|Range||Belize, Colombia, Costa Rica, El Salvador, Guatemala, Honduras, Mexico, Nicaragua, Panama, Venezuela of Central America.|
The Wrinkle-faced bat (Centurio senex), is a species of leaf-nosed bat in the family Phyllostomidae. It is the only identified member of the genus Centurio. It is found in various countries in and around Central America. It eats fruit but is not classified within the fruit bats. It is classified as a leaf-nosed bat but does not have a leaf nose. It has an unusually shaped skull which is thought to allow the bat to eat a wider range of foods than other bats.
The wrinkle-faced bat is tail-less, medium sized and generally has a pelage of a drab brown to yellowish-brown color. They weigh around 17g. Their face is hairless and is covered by convoluted outgrowths of skin (as would be expected from the common name). These skin flaps are more pronounced in males than females and males also possess a skin mask that can be used to cover their face. They have storage pouches in their mouths to allow them to store fruit. Centurio senex greenhalli differs from the more common Centurio senex senex by being larger and in having a more domed braincase, better developed sagittal crest, and relatively shorter maxillary toothrow. Their skulls are extremely short and wide, which is thought to allow it to produce bite forces up to 20% higher than other bats of a similar size. It is able to generate the largest biting force, relative to its size of any of the leaf-nosed bats.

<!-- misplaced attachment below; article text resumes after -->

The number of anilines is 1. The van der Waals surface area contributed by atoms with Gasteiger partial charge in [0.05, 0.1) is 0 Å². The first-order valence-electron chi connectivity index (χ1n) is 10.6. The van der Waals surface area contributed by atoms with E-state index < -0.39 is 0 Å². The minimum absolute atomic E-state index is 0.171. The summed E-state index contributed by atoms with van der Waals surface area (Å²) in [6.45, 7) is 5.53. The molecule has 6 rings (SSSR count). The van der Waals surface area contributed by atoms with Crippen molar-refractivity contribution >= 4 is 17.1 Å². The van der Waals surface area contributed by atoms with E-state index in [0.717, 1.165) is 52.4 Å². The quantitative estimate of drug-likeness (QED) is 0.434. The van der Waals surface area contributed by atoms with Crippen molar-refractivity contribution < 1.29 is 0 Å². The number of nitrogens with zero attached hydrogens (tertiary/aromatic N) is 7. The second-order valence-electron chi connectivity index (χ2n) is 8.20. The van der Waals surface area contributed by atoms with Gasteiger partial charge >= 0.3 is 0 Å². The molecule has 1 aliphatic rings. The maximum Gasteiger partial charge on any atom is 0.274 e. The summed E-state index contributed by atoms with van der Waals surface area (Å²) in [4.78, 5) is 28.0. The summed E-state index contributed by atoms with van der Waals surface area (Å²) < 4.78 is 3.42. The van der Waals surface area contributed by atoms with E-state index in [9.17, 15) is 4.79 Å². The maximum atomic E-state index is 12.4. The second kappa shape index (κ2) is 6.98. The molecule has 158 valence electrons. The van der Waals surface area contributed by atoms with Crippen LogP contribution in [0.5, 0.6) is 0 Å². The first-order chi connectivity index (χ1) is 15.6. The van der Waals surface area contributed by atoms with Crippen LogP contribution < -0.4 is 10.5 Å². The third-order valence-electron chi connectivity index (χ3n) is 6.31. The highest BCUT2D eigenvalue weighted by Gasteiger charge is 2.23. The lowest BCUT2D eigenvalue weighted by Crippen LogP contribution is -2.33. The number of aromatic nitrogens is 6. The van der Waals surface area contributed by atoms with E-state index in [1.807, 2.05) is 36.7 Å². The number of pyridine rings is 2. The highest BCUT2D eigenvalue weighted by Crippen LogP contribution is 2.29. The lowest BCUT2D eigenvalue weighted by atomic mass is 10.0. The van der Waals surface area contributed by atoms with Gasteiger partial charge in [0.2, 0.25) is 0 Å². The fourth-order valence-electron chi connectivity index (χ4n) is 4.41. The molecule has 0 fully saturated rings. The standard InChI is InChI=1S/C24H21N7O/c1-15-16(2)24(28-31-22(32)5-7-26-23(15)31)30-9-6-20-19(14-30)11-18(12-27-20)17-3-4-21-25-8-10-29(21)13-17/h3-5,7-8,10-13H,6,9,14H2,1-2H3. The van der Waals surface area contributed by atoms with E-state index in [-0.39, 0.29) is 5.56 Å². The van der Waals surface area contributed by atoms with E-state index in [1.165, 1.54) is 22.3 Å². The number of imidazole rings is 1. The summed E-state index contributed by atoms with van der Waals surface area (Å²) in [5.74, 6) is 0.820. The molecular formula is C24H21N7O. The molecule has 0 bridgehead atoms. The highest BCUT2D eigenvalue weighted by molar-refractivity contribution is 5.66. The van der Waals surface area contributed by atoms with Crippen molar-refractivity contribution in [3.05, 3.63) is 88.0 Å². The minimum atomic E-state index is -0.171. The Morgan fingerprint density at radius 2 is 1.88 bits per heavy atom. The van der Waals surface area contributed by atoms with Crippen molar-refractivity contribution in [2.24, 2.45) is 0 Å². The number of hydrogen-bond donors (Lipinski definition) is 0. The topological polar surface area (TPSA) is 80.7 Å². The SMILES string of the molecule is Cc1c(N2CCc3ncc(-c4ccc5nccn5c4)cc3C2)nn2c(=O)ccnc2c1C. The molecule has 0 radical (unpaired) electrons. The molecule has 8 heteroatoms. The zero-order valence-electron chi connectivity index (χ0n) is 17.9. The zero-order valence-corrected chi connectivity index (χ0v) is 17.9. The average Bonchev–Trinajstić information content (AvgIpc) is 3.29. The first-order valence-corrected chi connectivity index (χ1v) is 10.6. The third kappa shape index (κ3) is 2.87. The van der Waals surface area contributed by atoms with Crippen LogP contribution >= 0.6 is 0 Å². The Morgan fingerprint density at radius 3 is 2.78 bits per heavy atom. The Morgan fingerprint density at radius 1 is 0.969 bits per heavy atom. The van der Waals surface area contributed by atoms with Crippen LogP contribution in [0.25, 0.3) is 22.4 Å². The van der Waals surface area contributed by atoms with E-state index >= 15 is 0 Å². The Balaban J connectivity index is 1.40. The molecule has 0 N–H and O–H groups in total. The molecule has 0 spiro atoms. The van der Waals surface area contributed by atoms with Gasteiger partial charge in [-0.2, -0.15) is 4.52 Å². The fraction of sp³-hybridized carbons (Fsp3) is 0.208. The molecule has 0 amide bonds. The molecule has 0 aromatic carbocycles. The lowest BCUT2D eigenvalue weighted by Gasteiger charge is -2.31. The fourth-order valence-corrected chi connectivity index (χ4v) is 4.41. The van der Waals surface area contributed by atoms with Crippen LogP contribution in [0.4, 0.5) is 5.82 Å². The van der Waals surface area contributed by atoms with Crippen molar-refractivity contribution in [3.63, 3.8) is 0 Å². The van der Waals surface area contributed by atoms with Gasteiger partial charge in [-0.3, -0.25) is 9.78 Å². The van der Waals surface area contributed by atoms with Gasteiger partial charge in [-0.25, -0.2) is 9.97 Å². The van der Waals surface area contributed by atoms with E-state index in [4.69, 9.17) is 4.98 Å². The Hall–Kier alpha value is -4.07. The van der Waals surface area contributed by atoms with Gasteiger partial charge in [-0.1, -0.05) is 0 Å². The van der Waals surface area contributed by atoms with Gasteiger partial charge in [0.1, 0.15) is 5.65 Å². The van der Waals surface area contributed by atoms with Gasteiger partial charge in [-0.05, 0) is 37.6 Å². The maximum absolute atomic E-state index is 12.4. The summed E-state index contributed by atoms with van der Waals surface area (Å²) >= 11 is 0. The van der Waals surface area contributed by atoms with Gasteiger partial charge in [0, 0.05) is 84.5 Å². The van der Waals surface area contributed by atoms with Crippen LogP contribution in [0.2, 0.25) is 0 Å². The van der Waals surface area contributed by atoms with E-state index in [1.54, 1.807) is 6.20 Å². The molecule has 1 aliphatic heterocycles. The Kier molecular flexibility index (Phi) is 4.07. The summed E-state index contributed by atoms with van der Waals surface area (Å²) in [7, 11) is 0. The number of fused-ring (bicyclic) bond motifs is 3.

The species is entirely frugivorous (fruit-eating) although it is not known which types of fruit they consume. Elizabeth Dumont from the University of Massachusetts believes that the strong biting force of the bat allows it to survive through times when soft fruit is scarce as they are able to eat tougher fruit than other bats.
Females are thought to be both polyestrous and asynchronous, pregnant females have been recorded every month between January and August except May. Males emit a musky odour from the chin area to attract females. Their sperm morphology is unique in that the sperm head has a rounded nucleus and extremely pointed acrosome.
The binomial name Centurio senex is formed from the Latin centurio meaning division into hundreds and senex referring to old people. This name was chosen as it was thought that the face of the bat looked like that of a one hundred-year-old man.